- The notion of one art for the ‘cultural,’ i.e., the favored few in any given society and of another subart for the ‘uncultured,’ i.e., an excluded majority as deficient in Gutenberg skills as they are untutored in ‘taste,’ in fact represents the last survival in mass industrial societies (capitalist, socialist, communist — it makes no difference in this regard) of an invidious distinction proper only to a class-structured community. Precisely because it carries on, as it has carried on ever since the middle of the eighteenth century, a war against that anachronistic survival, Pop Art is, whatever its overt politics, subversive: a threat to all hierarchies insofar as it is hostile to order and ordering in its own realm. What the final intrusion of Pop into the citadels of High Art provides, therefore, for the critic is the exhilarating new possibility of making judgments about the ‘goodness’ and ‘badness’ of art quite separated from distinctions between ‘high’ and ‘low’ with their concealed class bias.
In other words, it was now up to the literary critics to devise criteria with which they would then be able to assess any new literature along the lines of “good” or “bad” rather than “high” versus “popular”.
- A conventionally written and dull novel about, say, a “fallen woman” could be ranked lower than a terrifying vision of the future full of action and suspense.
- A story about industrial relations in the United Kingdom in the early 20th century — a novel about shocking working conditions, trade unionists, strikers and scabs — need not be more acceptable subject-matter per se than a well-crafted and fast-paced thriller about modern life.
But, according to Fiedler, it was also up to the critics to reassess already existing literature. In the case of U.S. crime fiction, writers that so far had been regarded as the authors of nothing but “pulp fiction” — Raymond Chandler, Dashiell Hammett, James M. Cain, and others — were gradually seen in a new light. Today, Chandler’s creation, private eye Philip Marlowe — who appears, for example, in his novels The Big Sleep (1939) and Farewell, My Lovely (1940) — has achieved cult status and has also been made the topic of literary seminars at universities round the world, whereas on first publication Chandler’s novels were seen as little more than cheap entertainment for the uneducated masses.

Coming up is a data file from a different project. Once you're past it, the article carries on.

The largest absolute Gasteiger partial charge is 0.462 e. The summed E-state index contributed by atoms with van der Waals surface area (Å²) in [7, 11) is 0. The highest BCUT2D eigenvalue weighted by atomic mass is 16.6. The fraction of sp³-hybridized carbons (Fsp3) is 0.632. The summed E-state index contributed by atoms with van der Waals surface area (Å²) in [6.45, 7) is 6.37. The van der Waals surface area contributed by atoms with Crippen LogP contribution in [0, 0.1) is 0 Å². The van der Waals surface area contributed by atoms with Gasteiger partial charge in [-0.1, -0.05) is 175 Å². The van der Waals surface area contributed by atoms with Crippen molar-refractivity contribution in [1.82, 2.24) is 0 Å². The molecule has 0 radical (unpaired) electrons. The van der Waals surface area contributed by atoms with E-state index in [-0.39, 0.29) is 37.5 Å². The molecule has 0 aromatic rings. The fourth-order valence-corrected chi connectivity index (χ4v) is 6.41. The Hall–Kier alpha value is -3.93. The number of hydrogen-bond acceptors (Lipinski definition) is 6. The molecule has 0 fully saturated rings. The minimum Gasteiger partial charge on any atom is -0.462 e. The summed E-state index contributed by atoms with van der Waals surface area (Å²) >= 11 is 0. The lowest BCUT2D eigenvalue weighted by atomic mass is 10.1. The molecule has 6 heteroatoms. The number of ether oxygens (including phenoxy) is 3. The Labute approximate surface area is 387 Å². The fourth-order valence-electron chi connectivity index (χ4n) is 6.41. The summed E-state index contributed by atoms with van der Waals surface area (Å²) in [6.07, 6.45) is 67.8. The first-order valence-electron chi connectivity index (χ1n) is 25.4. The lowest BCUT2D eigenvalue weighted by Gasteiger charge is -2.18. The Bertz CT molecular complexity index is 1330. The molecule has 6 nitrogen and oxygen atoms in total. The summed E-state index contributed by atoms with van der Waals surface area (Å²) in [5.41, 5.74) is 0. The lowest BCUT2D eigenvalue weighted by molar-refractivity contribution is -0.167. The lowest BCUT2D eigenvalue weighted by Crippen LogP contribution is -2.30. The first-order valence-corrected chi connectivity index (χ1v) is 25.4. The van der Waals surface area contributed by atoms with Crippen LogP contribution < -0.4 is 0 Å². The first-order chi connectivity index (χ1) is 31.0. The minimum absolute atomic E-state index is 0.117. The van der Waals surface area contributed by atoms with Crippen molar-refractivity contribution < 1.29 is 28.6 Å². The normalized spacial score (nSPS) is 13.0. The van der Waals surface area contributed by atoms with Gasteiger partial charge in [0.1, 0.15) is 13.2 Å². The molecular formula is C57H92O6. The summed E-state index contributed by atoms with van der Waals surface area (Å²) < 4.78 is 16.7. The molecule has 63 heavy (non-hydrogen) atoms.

P.S. This article is based on freely available Wikipedia code remixed by myself for the Art and Popular Culture wiki.
No-Stop City, Interior Landscape, 1969 by Archizoom Associati
It was American experimental musician Rhys Chatham who first pointed out that the energy of art is always equal (except in periods of extreme hardship such as famine and war, where production tapers off), but has at the same time the tendency to displace itself. In music for example, the energy in the 1950s was in rock and roll, in the 1980s it was to be found in house music and techno.
The energy in international design in the late 1960s and early 1970s was clearly to be found in Italy. Displayed above is No-Stop City, a “radical design” architectural project by Archizoom Associati first introduced to the public in 1969. It is a critique of the ideology of architectural modernism, of which Archizoom felt that it had reached its limits. The artistic discourse of that era was buzzing with the term neo avant-garde, in a period that corresponds with Late Modernism or early postmodern art. The term neo avant-garde was rejected by many, but the term can be interpreted to refer to a second wave of avant-garde art such as Abstract Expressionism, Pop Art, Nouveau Réalisme and Fluxus.
If you want to read up on this period, please consult the following excellent volume:
Prices in Amazon Europe are around 40€, in America starting from 12USD, a bargain.
Erotissimo is a 1968 French-Italian film directed by Gérard Pirès. Its theme is a satire on the use of sex in advertising and sexual objectification of women. I’ve mentioned this film before and posted a different trailer, but this trailer is superb, good rhythm, extremely funny (sorry French only!), nice score and stunning visuals.